Major League Baseball LEEDs With a New Stadium

Jan. 1, 2009

The 2008 season was the first for the Washington Nationals to play professional baseball in their new stadium. But that facility is more than shiny and new. It is the first professional-league stadium in the country to achieve LEED (Leadership in Energy and Environmental Design) certification from the US Green Building Council. In fact, the new ballpark rated green enough to earn the LEED Silver rating.

“Creating a green ballpark was as fundamental as any requirement when we decided to embark on this mission to build a new state-of-the-art stadium for the Washington Nationals,” says Gregory O’Dell, CEO of the DC Sports and Entertainment Commission.

Located in southeast Washington, DC, along the Capitol Riverfront adjacent to the Navy Yard, the new stadium is close to the Anacostia River. Baseball fans will enjoy the bonus of sweeping views of the US Capitol, the Washington Monument, and other sections of Washington, DC.

The stadium’s exterior façade has a striking design of steel, glass, and precast concrete that fits into the architecture of the city. The beige cast concrete echoes the color of the limestone found in many of Washington’s monuments and landmarks. The east wing of the National Gallery of Art, which was designed by I. M. Pei, inspired the stadium architects’ design. The concourses and seating decks are distinctly different from each other, giving the feel of particular neighborhoods.

The stadium’s proximity to the Anacostia River meant that its stormwater design team, from Delon Hampton & Associates, Chartered, of Washington, DC, had to carefully consider the potential problems of runoff and water pollution. The water filtration system separates water used for cleaning the ballpark from rainwater. Both sources of water are treated before they are released to the sanitary and stormwater systems.

Organic debris, such as peanut shells and leftover bits of hot dogs and buns, along with discarded paper wrappers, can clog drains and cause serious problems. The enhanced 40- by 20-foot sand filters installed in six underground locations screen out all such matter and redirect bowl washdown to the sanitary system.

A manhole for sampling stormwater runoff to measure pollution levels was installed on the playing field. The field is planted with a blend of three varieties of Kentucky bluegrass. The subsurface consists of 93% sand and 7% soil for maximum infiltration. It also contains a granular product installed to help retain nutrients and hold water in dry weather.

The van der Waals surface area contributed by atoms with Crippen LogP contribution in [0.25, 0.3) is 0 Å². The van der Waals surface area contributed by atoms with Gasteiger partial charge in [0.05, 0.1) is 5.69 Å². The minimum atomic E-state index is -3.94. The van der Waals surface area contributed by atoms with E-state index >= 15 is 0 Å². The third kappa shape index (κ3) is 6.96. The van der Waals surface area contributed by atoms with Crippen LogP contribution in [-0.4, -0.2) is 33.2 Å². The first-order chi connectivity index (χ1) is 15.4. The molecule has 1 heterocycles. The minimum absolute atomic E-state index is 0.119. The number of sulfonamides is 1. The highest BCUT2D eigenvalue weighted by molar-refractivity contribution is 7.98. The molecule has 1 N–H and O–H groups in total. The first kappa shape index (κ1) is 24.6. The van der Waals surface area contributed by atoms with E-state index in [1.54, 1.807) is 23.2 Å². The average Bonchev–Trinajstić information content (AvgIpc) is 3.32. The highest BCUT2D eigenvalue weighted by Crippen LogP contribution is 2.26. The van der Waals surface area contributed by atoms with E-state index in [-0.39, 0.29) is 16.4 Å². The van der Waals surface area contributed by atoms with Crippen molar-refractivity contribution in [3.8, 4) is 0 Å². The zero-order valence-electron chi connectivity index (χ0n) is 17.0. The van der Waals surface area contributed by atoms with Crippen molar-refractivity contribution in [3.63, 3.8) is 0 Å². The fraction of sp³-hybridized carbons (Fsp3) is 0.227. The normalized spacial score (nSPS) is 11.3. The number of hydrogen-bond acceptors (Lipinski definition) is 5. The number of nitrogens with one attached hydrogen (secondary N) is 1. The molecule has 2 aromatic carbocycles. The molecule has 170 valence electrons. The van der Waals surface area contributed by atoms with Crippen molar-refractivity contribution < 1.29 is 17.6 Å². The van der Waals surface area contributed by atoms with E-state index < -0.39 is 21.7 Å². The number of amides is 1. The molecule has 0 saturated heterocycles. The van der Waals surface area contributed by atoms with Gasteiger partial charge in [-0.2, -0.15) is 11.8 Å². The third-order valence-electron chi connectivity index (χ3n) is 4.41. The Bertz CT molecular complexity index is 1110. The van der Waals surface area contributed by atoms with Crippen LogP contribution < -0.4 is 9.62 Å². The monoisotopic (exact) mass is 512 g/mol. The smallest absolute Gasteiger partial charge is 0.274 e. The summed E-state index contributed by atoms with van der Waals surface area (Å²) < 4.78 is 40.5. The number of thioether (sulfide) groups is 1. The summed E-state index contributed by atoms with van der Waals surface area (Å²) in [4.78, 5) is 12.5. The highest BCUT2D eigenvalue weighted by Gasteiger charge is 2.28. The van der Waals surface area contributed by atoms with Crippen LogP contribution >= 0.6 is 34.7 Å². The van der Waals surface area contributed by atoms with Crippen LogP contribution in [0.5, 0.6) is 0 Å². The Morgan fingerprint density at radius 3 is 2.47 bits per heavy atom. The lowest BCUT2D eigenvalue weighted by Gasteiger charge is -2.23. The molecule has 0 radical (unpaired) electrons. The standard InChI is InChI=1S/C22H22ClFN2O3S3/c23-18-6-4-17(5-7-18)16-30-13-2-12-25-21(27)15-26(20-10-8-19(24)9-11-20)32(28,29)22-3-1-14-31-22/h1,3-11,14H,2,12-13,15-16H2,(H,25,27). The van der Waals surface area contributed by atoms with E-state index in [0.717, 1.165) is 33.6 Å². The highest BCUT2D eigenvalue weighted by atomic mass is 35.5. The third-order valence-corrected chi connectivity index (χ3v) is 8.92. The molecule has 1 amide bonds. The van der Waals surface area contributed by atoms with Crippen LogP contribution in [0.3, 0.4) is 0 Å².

Drainage line made of 6-inch polyethylene pipe is spaced every 12 feet. They drain into 24-inch pipes, and from there runoff enters the site’s sand filtration system. The warming track is made of crushed aggregate stone, which allows runoff to infiltrate slowly.

Unlike stadiums of past years, Nationals Park is not surrounded by gigantic parking lots. This absence of massive impervious surface is a defacto stormwater management strategy.

The roof areas at Nationals Park are reflective to minimize heat gain. An extensive green roof tops the concession stand and bathroom area beyond left field. Measuring 6,300 square feet, this green feature added points toward the LEED certification, because it lessens both heat gain and stormwater runoff.

Nationals Park also won LEED certification points for its ease of access and proximity to public transportation. Although the park has 41,000 seats, it has only 1,200 parking spaces. Five percent of these spaces are reserved for carpoolers and drivers of hybrid vehicles. Baseball fans can arrive by foot, bike, bus, taxi, or train. They can also drive to the old Robert F. Kennedy Stadium 3 miles away, park there, and take a free shuttle bus.

Washington Nationals Park also earned LEED points because it sits on a reclaimed brownfield, the former location of an asphalt plant. The site became part of the EPA’s Voluntary Cleanup Program. Construction workers unearthed layers of old bricks 12 to 14 feet below grade, which indicates that roads probably ran over the site in the 1800s, until trash and fill were dumped on top.

Excavators removed approximately 34,095 truckloads of contaminated soil from the 19-acre site. Previously contaminated groundwater was treated. Now a grove of cherry trees—the city’s best-known tree—is growing behind the outfield bleachers.

Recycling played–and continues to play–a big part of the new ballpark’s culture. About 100 bins are set up throughout the stadium so that fans can conveniently discard recyclable items. The bins are complemented by four recycling compactors onsite. Almost all paper products used at the stadium are recycled.

Recycled materials account for about 20% of the stadium. Leftover construction material, a whopping 5,500 tons of it, was also recycled. This emphasis on large-scale recycling contributed points to the LEED certification. Other building materials, while not recycled, were produced in the region. Using them reduced transportation costs and helped the local economy.